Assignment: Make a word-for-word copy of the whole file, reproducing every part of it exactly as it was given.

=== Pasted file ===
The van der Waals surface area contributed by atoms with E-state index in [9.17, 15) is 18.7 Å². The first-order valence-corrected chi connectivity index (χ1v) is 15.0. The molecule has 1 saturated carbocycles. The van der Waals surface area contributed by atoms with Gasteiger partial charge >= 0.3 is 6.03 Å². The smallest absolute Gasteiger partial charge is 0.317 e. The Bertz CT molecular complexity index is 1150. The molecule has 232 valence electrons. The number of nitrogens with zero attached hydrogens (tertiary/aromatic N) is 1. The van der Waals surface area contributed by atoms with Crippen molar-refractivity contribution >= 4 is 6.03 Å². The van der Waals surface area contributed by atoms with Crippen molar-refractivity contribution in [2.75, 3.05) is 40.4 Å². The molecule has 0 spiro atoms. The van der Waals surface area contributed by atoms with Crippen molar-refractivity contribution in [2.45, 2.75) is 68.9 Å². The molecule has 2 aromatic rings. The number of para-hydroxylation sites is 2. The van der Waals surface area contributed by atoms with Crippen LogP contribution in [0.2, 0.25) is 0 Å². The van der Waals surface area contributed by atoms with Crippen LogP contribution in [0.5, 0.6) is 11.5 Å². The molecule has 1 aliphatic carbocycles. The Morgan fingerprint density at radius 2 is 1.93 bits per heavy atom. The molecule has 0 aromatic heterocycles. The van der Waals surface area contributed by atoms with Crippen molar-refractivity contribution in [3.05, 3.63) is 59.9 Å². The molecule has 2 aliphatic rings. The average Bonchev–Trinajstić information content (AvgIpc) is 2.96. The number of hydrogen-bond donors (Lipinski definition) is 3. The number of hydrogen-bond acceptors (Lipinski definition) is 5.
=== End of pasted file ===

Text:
The van der Waals surface area contributed by atoms with E-state index in [9.17, 15) is 18.7 Å². The first-order valence-corrected chi connectivity index (χ1v) is 15.0. The molecule has 1 saturated carbocycles. The van der Waals surface area contributed by atoms with Gasteiger partial charge >= 0.3 is 6.03 Å². The smallest absolute Gasteiger partial charge is 0.317 e. The Bertz CT molecular complexity index is 1150. The molecule has 232 valence electrons. The number of nitrogens with zero attached hydrogens (tertiary/aromatic N) is 1. The van der Waals surface area contributed by atoms with Crippen molar-refractivity contribution >= 4 is 6.03 Å². The van der Waals surface area contributed by atoms with Crippen molar-refractivity contribution in [2.75, 3.05) is 40.4 Å². The molecule has 0 spiro atoms. The van der Waals surface area contributed by atoms with Crippen molar-refractivity contribution in [2.45, 2.75) is 68.9 Å². The molecule has 2 aromatic rings. The number of para-hydroxylation sites is 2. The van der Waals surface area contributed by atoms with Crippen LogP contribution in [0.2, 0.25) is 0 Å². The van der Waals surface area contributed by atoms with Crippen LogP contribution in [0.5, 0.6) is 11.5 Å². The molecule has 1 aliphatic carbocycles. The Morgan fingerprint density at radius 2 is 1.93 bits per heavy atom. The molecule has 0 aromatic heterocycles. The van der Waals surface area contributed by atoms with Crippen molar-refractivity contribution in [3.05, 3.63) is 59.9 Å². The molecule has 2 aliphatic rings. The average Bonchev–Trinajstić information content (AvgIpc) is 2.96. The number of hydrogen-bond donors (Lipinski definition) is 3. The number of hydrogen-bond acceptors (Lipinski definition) is 5.